Hindsight is always 20-20

Both of these missteps occurred about ten years apart.  Despite these errors I survived.  That being said, here is what I learned from the experience:

  1. Never accept a position on the assumption that a lack of clarity or information can be determined later.  In a job search employers hold the upper hand.  As an applicant it is your role to find out as much about them and the position as they are expected to determine about you.
  2. Go with your gut instinct.  If it sounds too good to be true it probably is.  If there is something that doesn’t seem right about a prospective employer do not dismiss it out of hand. Intuition is pricelessIn a previous blog I detailed the list of questions and issues candidates should ask a prospective employer. 
  3. Before you accept an offer be sure to get things clarified up front. After you start employment it is likely too late.  Probe, ask questions, press if necessary, and don’t be content with evasive or incomplete answers.  And if you don’t get the answers you expect, walk away!
  4. Do your research.  Check out both the organization and your supervisor online.  Reach out and connect with former employees.  Ensure that the feedback you receive is consistent, and don’t casually dismiss negative feedback regardless of how minor it may seem.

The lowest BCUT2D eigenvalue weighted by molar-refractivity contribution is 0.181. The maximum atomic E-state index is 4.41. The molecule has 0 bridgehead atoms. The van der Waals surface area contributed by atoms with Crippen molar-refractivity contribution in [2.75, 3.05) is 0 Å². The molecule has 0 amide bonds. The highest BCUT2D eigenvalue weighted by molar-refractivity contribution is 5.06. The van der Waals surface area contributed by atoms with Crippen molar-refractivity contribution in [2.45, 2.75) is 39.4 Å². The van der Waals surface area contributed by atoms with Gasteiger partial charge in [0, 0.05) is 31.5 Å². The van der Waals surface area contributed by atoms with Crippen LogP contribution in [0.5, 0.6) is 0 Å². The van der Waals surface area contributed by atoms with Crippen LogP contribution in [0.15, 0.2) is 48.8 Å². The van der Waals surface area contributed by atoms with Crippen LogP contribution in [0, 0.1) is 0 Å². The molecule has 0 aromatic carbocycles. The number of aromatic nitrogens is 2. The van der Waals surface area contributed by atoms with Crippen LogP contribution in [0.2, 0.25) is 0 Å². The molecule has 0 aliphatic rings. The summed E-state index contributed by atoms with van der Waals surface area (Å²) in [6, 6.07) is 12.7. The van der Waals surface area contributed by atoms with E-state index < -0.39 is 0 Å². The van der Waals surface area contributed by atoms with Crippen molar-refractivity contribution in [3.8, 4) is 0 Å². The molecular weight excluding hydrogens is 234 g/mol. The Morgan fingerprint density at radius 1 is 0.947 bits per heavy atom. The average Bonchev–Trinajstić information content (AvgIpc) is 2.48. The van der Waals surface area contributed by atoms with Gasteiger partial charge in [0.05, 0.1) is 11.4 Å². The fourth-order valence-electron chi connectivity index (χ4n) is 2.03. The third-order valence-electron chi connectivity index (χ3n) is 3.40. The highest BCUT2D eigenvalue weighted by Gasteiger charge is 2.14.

Explaining your Mulligan

If you find yourself in a situation having to explain a Mulligan here is my advice:

  1. Admit it.  Explain in detail the context, the circumstances, and what you learned.  Be sure to outline what you gained from the experience.
  2. Don’t bad mouth your former supervisor or co-workers.  Difficult as it is try not to defame others.  Prospective employers are not interested in hiring people with baggage, and they aren’t in business to help you deal with your personal issues.
  3. Analyze what went wrong and learn from it.   Evaluate what happened.  Identify specific acts or incidents that contributed to the culminating event.  Ask yourself:  if I had to do it over again, what would I have done differently?
  4. Don’t get caught repeating the same mistake.  Albert Einstein once said that the definition of insanity was doing the same thing over and over again but expecting a different result each time.

A final thought…

There are still some who persist in the outdated assumption that any career misstep is avoidable and unacceptable.  Thankfully, most of us are more human and tolerant, and are also honest enough to admit our faults, failings and shortcomings.  Golfers who take their Mulligan, whether it is on the fairway, in a bunker, or at a water hazard, just play another ball or take another shot.  In short, they get on with it.

If you need to take your Mulligan do it quietly, and re-focus on getting on with your career instead of dwelling on the past or ruminating on things that cannot be changed.

 

Special Note to Readers:

Check out my September 2017 blog entitled “The 12 Things Every Applicant Needs to Know” for important, related information on this subject.